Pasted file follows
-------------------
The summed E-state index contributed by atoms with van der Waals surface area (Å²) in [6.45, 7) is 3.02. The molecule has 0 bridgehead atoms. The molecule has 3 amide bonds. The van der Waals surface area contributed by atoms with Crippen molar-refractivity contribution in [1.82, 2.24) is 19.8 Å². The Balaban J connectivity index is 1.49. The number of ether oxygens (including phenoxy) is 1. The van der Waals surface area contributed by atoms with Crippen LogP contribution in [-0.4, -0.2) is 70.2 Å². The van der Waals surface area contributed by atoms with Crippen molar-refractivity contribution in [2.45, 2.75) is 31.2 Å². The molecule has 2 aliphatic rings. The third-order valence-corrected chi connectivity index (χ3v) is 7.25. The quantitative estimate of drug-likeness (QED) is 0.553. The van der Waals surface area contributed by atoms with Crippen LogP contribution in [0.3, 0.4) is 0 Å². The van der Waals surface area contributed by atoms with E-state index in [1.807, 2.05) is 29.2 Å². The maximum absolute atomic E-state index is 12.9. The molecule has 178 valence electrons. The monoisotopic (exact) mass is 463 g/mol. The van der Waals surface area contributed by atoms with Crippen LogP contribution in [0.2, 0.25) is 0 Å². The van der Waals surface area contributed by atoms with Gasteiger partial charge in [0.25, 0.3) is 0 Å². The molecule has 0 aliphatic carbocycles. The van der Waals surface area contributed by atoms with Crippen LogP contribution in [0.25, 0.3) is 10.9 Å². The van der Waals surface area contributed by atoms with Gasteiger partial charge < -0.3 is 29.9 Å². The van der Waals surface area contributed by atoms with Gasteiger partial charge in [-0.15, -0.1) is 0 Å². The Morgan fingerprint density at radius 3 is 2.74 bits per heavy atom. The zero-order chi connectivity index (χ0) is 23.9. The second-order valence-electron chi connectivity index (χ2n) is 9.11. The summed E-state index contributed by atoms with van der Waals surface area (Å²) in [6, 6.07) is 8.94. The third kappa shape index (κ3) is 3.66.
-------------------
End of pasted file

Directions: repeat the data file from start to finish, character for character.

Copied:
The summed E-state index contributed by atoms with van der Waals surface area (Å²) in [6.45, 7) is 3.02. The molecule has 0 bridgehead atoms. The molecule has 3 amide bonds. The van der Waals surface area contributed by atoms with Crippen molar-refractivity contribution in [1.82, 2.24) is 19.8 Å². The Balaban J connectivity index is 1.49. The number of ether oxygens (including phenoxy) is 1. The van der Waals surface area contributed by atoms with Crippen LogP contribution in [-0.4, -0.2) is 70.2 Å². The van der Waals surface area contributed by atoms with Crippen molar-refractivity contribution in [2.45, 2.75) is 31.2 Å². The molecule has 2 aliphatic rings. The third-order valence-corrected chi connectivity index (χ3v) is 7.25. The quantitative estimate of drug-likeness (QED) is 0.553. The van der Waals surface area contributed by atoms with Crippen LogP contribution in [0.3, 0.4) is 0 Å². The van der Waals surface area contributed by atoms with E-state index in [1.807, 2.05) is 29.2 Å². The maximum absolute atomic E-state index is 12.9. The molecule has 178 valence electrons. The monoisotopic (exact) mass is 463 g/mol. The van der Waals surface area contributed by atoms with Crippen LogP contribution in [0.2, 0.25) is 0 Å². The van der Waals surface area contributed by atoms with Gasteiger partial charge in [0.25, 0.3) is 0 Å². The molecule has 0 aliphatic carbocycles. The van der Waals surface area contributed by atoms with Crippen LogP contribution in [0.25, 0.3) is 10.9 Å². The van der Waals surface area contributed by atoms with Gasteiger partial charge < -0.3 is 29.9 Å². The van der Waals surface area contributed by atoms with Gasteiger partial charge in [-0.15, -0.1) is 0 Å². The Morgan fingerprint density at radius 3 is 2.74 bits per heavy atom. The zero-order chi connectivity index (χ0) is 23.9. The second-order valence-electron chi connectivity index (χ2n) is 9.11. The summed E-state index contributed by atoms with van der Waals surface area (Å²) in [6, 6.07) is 8.94. The third kappa shape index (κ3) is 3.66.